A/C Pro DIY air conditioner recharge kit

Our test vehicle

Before measurement

Low side port

Prep work

Pull the trigger

Pressure gauge

Cool breeze

The A/C Pro is a DIY air conditioner recharge kit that retails for about $45 to $50 for the canister and recharge hardware. The hardware includes a recharge hose with low side port connector, pressure gauge, and refill trigger.
Caption by / Photo by Antuan Goodwin/CNET
The owner of our test vehicle, a 1999 Toyota Corolla, reported that the air conditioning system was blowing warm air. She said, "It doesn't work at all. I'm not sure a recharge will help it."
Caption by / Photo by Antuan Goodwin/CNET
Before recharging the system, I measured the temperature of the air blowing out of the center vent with the A/C system going full bore for 5 minutes. The thermometer read about 84 degrees Fahrenheit.
Caption by / Photo by Antuan Goodwin/CNET
The first step is to locate the air conditioner's low side port. This port's location will vary from model to model, but A/C Pro maintains a catalog of port locations on its Web site. The A/C Pro's connector will only fit on this port, so there's no chance of accidentally connecting to the wrong side of the system.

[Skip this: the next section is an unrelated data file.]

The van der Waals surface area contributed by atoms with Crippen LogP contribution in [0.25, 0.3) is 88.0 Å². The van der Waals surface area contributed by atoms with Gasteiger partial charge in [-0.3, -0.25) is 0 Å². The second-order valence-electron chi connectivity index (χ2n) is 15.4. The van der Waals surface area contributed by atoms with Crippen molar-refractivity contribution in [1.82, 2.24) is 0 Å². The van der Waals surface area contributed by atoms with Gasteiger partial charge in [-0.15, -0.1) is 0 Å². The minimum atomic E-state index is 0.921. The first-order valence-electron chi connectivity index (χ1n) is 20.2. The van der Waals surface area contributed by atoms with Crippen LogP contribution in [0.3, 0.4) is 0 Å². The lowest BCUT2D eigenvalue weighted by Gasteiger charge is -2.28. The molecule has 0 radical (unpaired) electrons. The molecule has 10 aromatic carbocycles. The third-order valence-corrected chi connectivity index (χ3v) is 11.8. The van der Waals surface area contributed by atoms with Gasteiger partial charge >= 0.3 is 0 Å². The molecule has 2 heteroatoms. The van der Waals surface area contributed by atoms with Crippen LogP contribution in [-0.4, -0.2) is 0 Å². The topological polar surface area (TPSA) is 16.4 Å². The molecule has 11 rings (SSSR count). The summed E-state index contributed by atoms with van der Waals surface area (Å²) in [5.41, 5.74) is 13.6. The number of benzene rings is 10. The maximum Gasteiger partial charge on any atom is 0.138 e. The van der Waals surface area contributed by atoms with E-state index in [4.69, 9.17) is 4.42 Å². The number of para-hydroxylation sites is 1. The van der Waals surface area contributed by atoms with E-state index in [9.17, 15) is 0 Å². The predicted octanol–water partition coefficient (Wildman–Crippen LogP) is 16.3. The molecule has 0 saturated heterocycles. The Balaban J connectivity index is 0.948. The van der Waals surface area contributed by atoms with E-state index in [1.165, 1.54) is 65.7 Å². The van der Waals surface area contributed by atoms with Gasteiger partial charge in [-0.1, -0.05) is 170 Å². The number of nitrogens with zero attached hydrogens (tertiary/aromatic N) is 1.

Caption by / Photo by Antuan Goodwin/CNET
Before recharging, there are a few more things to check. First, make sure that the car is running and that the A/C system is running. Now, check that the compressor is actually spinning. If not, you may have bigger problems than this system can fix. Finally, attach the A/C Pro's connector and measure the current pressure of the system. If it's low, begin the charge.
Caption by / Photo by Antuan Goodwin/CNET
After removing a safety collar from the A/C Pro's canister and twisting the canister into place, pull the trigger and begin the recharge. Shake and rotate the can while charging, and periodically stop and check the pressure level to avoid overcharging. You may notice that the can will get extremely cold while recharging, so maybe wear gloves while doing this.
Caption by / Photo by Antuan Goodwin/CNET
The A/C Pro's pressure gauge features a rotating overlay that should let you estimate the proper pressure level. With the center of the red "V" shape pointed at the ambient temperature, fill the system until the level falls between the two red lines.
Caption by / Photo by Antuan Goodwin/CNET
With the system recharged, I remeasured the temperature of the air blowing through the system. The new 64-degree Fahrenheit reading was 20 degrees lower than the initial temperature.
Caption by / Photo by Antuan Goodwin/CNET
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